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Saturday, June 15
The Indiana Daily Student

opinion oped editorial

EDITORIAL: A higher price for drugs

illustration by Morgan Anderson

Medical examiners, law officials and users alike have labeled it as the “drop-dead” drug epidemic.

Daniel Rusyniak, director of IU Health’s Indiana Poison Center, told WISH-TV the synthetic drug fentanyl is being laced with heroin and sold to unknowing clients. Those clients often die instantaneously with the needle still in 
their arm.

This drug is 50 times stronger than heroin.

The American Institute of Toxicology reported a 9-percent nationwide increase in toxicology tests that have come back positive for both heroin and non-prescribed fentanyl.

Indiana has seen an increase in the same tests of more than 12 percent throughout the year.

States such as New Hampshire and Ohio are seeing an even steeper intake of the drug.

In New Hampshire, Attorney General Joseph Foster is pushing for all fatal overdose cases to be treated as second-degree murder by the police.

Foster’s proposal would cost New Hampshire $115,000 to put into action.

At the Editorial Board, we feel this is a gross oversight in how the drug epidemic is spreading. It completely neglects users and dealers of the treatment they need.

Putting people in jail who are prone to addiction will not stop the rampant use of deadly drugs.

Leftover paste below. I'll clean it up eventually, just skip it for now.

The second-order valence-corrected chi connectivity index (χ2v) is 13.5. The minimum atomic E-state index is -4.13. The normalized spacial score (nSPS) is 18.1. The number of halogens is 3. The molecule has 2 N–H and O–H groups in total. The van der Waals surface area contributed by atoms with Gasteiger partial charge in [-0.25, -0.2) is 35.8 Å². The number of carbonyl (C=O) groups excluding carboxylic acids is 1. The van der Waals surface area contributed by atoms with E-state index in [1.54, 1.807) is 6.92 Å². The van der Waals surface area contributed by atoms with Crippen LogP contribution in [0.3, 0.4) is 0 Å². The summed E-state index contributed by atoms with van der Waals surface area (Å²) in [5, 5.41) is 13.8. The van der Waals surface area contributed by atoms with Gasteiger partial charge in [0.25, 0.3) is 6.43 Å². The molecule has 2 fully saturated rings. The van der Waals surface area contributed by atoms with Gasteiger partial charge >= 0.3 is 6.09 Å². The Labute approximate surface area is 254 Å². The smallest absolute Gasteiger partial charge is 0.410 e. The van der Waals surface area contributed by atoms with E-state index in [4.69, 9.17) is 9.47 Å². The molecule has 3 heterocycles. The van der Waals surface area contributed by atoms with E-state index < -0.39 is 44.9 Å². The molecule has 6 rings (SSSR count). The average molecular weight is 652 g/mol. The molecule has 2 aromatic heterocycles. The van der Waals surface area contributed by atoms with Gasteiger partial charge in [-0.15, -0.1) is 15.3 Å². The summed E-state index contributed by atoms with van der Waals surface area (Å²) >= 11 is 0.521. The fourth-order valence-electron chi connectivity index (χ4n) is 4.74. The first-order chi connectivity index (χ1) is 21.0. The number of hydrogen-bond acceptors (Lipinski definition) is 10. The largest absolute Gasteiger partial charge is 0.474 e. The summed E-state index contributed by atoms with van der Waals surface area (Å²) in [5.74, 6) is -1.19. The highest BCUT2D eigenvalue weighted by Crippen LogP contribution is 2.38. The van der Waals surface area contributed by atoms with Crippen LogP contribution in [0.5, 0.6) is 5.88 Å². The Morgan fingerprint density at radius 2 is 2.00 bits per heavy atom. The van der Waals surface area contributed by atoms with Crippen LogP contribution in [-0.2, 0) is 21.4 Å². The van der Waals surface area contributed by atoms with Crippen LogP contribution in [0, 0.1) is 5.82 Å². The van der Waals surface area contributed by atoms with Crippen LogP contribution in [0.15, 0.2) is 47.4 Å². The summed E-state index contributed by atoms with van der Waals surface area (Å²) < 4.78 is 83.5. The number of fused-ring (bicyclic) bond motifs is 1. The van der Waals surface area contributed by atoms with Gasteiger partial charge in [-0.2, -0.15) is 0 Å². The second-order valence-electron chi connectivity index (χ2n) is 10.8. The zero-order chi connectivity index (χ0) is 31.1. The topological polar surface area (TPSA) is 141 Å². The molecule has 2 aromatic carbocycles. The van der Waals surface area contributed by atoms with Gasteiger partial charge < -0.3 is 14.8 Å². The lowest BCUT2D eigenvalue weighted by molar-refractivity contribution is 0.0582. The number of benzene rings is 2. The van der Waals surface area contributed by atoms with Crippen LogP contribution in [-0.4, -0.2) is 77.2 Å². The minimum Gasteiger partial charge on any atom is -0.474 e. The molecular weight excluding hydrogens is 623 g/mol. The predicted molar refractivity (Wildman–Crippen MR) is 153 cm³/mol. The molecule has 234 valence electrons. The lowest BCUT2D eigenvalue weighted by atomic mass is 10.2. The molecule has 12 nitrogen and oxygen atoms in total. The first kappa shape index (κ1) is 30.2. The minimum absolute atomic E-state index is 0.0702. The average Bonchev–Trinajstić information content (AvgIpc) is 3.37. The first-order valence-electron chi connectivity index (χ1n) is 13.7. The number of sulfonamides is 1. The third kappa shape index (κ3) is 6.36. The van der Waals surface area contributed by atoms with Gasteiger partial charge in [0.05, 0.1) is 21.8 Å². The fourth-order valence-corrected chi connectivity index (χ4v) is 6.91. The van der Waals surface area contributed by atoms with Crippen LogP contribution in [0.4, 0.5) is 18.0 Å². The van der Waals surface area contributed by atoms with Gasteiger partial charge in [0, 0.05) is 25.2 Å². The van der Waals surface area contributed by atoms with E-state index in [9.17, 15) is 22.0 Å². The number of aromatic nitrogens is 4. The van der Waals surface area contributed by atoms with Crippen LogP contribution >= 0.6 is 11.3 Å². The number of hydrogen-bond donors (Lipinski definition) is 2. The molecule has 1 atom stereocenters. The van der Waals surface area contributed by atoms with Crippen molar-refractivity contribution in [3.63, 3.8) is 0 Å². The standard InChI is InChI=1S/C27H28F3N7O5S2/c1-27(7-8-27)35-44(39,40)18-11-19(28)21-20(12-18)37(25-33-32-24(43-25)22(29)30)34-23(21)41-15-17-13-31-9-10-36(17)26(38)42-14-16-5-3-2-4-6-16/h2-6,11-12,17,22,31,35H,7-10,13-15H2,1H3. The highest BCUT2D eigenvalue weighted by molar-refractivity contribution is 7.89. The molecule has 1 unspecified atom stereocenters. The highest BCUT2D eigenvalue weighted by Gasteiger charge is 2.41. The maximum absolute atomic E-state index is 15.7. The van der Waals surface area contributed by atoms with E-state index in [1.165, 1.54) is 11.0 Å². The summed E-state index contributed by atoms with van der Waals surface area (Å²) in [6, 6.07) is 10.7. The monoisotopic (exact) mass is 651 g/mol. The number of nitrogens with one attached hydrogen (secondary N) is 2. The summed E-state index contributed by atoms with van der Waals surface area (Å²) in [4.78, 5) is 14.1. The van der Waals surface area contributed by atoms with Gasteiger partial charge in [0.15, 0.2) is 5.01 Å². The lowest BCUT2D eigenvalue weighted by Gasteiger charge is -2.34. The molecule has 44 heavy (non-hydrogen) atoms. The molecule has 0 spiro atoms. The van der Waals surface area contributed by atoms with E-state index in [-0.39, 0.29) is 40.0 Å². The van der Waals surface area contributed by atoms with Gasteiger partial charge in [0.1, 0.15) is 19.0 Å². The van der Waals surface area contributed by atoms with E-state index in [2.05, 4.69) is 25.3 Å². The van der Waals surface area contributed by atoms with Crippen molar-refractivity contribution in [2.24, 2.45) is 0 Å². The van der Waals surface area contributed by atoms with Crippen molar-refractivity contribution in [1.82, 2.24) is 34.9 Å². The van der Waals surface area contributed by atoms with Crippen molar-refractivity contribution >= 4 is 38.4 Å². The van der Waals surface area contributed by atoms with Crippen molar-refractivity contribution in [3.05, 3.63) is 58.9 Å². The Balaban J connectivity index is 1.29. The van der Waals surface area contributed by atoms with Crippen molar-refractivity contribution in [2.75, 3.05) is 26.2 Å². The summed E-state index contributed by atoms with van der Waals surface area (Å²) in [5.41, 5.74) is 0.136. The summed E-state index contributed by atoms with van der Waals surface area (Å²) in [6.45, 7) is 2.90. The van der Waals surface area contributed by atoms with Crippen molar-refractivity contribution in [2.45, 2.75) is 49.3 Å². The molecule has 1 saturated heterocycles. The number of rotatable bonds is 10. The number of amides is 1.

Last June, 27-year-old Joseph Cahill died of an overdose in Portsmouth, New Hampshire, from drugs dealt by Amanda Burgess, 27.

“I jus watch sum one die rite in front of me,” Burgess texted to her mother soon after she witnessed Cahill’s death. Her mother drove Burgess to the police station soon after.

One might think Cahill’s family would want Burgess to be treated as a murderer, but this was not the case. Rather, they were upset that Burgess had simply watched him die, instead of calling for medical help.

If Burgess had contacted medics, Cahill might still be alive.

Narcan, the drug that can reverse the effects of opiate overdoses, has to be immediately administered after an overdose. Since the rise of distribution, the cost for a kit is about $42.

Defense attorney Jim Moir told The Guardian, “I don’t think any drug dealer wants to kill a customer. That’s a bad business plan.”

The only way to stop the epidemic is through preventative measures such as long-term medical 
treatment.

Before he passed, Cahill was struggling with drug addiction, but had been clean for five months.

Once he got a job, he couldn’t receive free benefits like intensive outpatient programming. For this reason, it’s unfair to prosecute those with addictions so severely.

Not only is there a need to increase the aid that individuals without money can receive, it is essential those receiving the care are able to continue it for an extended period of time.

There is a high demand to keep rehab centers open so people who are susceptible to fall into this pattern of addiction can get help for it.

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